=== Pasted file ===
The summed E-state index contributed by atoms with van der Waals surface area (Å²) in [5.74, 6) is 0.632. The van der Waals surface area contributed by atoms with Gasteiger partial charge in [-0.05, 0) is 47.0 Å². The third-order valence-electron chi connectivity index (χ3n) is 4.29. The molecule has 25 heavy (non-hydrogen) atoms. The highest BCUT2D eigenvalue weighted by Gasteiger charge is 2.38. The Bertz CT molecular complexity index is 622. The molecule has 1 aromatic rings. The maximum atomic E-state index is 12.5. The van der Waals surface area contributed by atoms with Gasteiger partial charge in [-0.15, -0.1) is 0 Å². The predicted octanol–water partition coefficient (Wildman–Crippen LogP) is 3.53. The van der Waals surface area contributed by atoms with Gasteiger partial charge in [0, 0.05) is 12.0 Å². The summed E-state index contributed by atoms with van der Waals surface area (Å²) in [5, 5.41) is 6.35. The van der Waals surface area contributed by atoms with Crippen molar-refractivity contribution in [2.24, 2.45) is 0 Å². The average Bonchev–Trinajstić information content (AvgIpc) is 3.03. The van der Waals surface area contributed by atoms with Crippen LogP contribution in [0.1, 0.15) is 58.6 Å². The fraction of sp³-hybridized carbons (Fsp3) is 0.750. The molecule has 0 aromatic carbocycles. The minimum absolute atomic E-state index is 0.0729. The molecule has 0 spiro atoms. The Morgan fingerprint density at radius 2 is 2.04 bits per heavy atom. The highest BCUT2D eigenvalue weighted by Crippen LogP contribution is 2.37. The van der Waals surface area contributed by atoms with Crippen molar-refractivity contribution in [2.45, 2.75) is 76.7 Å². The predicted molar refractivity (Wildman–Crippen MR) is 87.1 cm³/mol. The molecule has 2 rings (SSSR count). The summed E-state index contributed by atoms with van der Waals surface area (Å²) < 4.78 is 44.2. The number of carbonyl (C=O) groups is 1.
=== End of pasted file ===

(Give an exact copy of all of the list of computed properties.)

The summed E-state index contributed by atoms with van der Waals surface area (Å²) in [5.74, 6) is 0.632. The van der Waals surface area contributed by atoms with Gasteiger partial charge in [-0.05, 0) is 47.0 Å². The third-order valence-electron chi connectivity index (χ3n) is 4.29. The molecule has 25 heavy (non-hydrogen) atoms. The highest BCUT2D eigenvalue weighted by Gasteiger charge is 2.38. The Bertz CT molecular complexity index is 622. The molecule has 1 aromatic rings. The maximum atomic E-state index is 12.5. The van der Waals surface area contributed by atoms with Gasteiger partial charge in [-0.15, -0.1) is 0 Å². The predicted octanol–water partition coefficient (Wildman–Crippen LogP) is 3.53. The van der Waals surface area contributed by atoms with Gasteiger partial charge in [0, 0.05) is 12.0 Å². The summed E-state index contributed by atoms with van der Waals surface area (Å²) in [5, 5.41) is 6.35. The van der Waals surface area contributed by atoms with Crippen molar-refractivity contribution in [2.24, 2.45) is 0 Å². The average Bonchev–Trinajstić information content (AvgIpc) is 3.03. The van der Waals surface area contributed by atoms with Crippen LogP contribution in [0.1, 0.15) is 58.6 Å². The fraction of sp³-hybridized carbons (Fsp3) is 0.750. The molecule has 0 aromatic carbocycles. The minimum absolute atomic E-state index is 0.0729. The molecule has 0 spiro atoms. The Morgan fingerprint density at radius 2 is 2.04 bits per heavy atom. The highest BCUT2D eigenvalue weighted by Crippen LogP contribution is 2.37. The van der Waals surface area contributed by atoms with Crippen molar-refractivity contribution in [2.45, 2.75) is 76.7 Å². The predicted molar refractivity (Wildman–Crippen MR) is 87.1 cm³/mol. The molecule has 2 rings (SSSR count). The summed E-state index contributed by atoms with van der Waals surface area (Å²) < 4.78 is 44.2. The number of carbonyl (C=O) groups is 1.